Regrettably missed: Anhedonist, Aosoth
MkM with Aosoth
Sunday May 26
One of the few post-2005 black death metal bands who know how to build mood intensity while maintaining a firm grasp on structure, what I love about this band is that like the best metal of the 80s and 90s songs sound like the subject matter described in the lyrics, and these point to a will to higher forms of life.
These guys kick off the heavy metal fare for the final day of the fest with probably the most musically aware performance in comparison to the “sludgers” and “stoners” on show like Sleep. This is probably power metal at its best, though it could also be Iron Maiden/Angel Witch rip-off with touches of early speed metal.
If you’re looking for doom metal you’ll have more luck with Saint Vitus or Black Sabbath, while the stage antics from decrepit scarecrow Bobby Liebling are entertaining all the same. I must be wrong as this heavy metal crew are widely credited as forerunners to the style, but their contribution above Sabbath seems to be more focus on playing lower in the register while chord/note progression is still “safe”. It just ain’t that heavy in an existential sense, songs are about doom but don’t sound like doom, relegating this band to historical/academic interest.
Autopsy played a new song named “Arch Cadaver” during their set opening for Bolt Thrower at the Oakland Metro in Oakland CA on May 26,2013. Contrary to record company/band hype, no new ground is retread and laurels are rested on to some extent, namely the formula adopted on Acts of the Unspeakable, albeit this new song has much less grindcore/Nuclear Death influence.
In other words, Autopsy is treading into Exhumed territory with simple songs that use somewhat predictable structures but focus on writing killer riffs and having intensely catchy, gory choruses. The result is like a fusion of early German speed metal with gore-drenched grindcore in the Carcass and Repulsion style, making a high-energy form of music that is pure pop at the same time it is pure pus-ridden disease-laden metal for the sake of sounding extreme and creating that old school feel of being totally alienated from the sociable world.
Following a dooming intro reminiscent of “Meat” from Acts of the Unspeakable, the band go into the dark 2-beat hardcore/death metal previously explored on songs like “Dark Crusade.” It’s doubtful the band intended to reinvent the wheel with this release, and if this song is any indication, The Headless Ritual will be the “crowd pleasing” Mental Funeral and Acts of the Unspeakable admixture fans were hoping for.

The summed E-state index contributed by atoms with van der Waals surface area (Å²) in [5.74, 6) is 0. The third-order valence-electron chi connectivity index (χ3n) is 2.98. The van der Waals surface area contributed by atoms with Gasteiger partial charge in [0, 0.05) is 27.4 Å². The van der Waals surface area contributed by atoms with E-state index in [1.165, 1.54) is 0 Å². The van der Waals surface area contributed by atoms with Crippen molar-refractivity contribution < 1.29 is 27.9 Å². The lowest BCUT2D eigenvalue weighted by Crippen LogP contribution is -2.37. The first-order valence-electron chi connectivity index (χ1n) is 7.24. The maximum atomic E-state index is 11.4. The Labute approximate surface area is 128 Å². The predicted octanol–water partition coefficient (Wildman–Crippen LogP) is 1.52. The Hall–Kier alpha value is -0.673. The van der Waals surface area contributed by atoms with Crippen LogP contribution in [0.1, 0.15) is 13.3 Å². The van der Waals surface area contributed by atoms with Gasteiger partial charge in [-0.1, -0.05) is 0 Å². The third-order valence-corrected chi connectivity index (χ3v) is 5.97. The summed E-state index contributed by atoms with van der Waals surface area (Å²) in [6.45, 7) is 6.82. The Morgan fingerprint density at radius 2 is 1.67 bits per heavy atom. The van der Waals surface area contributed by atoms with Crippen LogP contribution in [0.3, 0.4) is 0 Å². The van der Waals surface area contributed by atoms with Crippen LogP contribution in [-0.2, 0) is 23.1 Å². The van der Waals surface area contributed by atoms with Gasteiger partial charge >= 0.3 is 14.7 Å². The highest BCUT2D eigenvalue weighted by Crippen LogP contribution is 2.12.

Drummer/vocalist Chris Reifert opined in a recent interview, “Expect nothing less than the monstrous brutality that Autopsy has been known to offer. Laurels will not be rested upon, trends will not be followed and mercy will not be shown. Mark your calendars for June and pick out a coffin to lie down and die in. Darkness and death await…”
Autopsy have begun selling the album and related merchandise through their label, Peaceville. Click below for the live song on YouTube video, or the stream of the studio version of the same song.
One of the first bands to combine high-energy grindcore like Terrorizer with simplified death metal like second album Entombed, Exhumed created an audience for their unique and gore-splattered approach. After years apart, they have returned and are embarking on a European Takeover to support their latest release, a song called “The Beginning After the End” on the Patlapse Tribute Compilation, a tribute to Relapse staffer Pat Egan.
Vocalist Matt Harvey said, “We’re psyched to be back in the olde world for the Summer, exploring every available nook and cranny of Europe and subsequently filling them with empty beer cans, barf, and a hellish racket. We’re here to spread the word about our upcoming record that’s coming out in August, play some killer underground festivals, and enjoy some more flavorful beer for a change. It’s also killer to finally be in Europe with our ever-present staff physician, Dr. Philthy, which will allow us to do our full stage show in Europe for the first time, so it should be a good time for all in attendance. We’re here for quite a while, so we may even accidentally acquire a little class and culture. But probably not. See you all in the front!”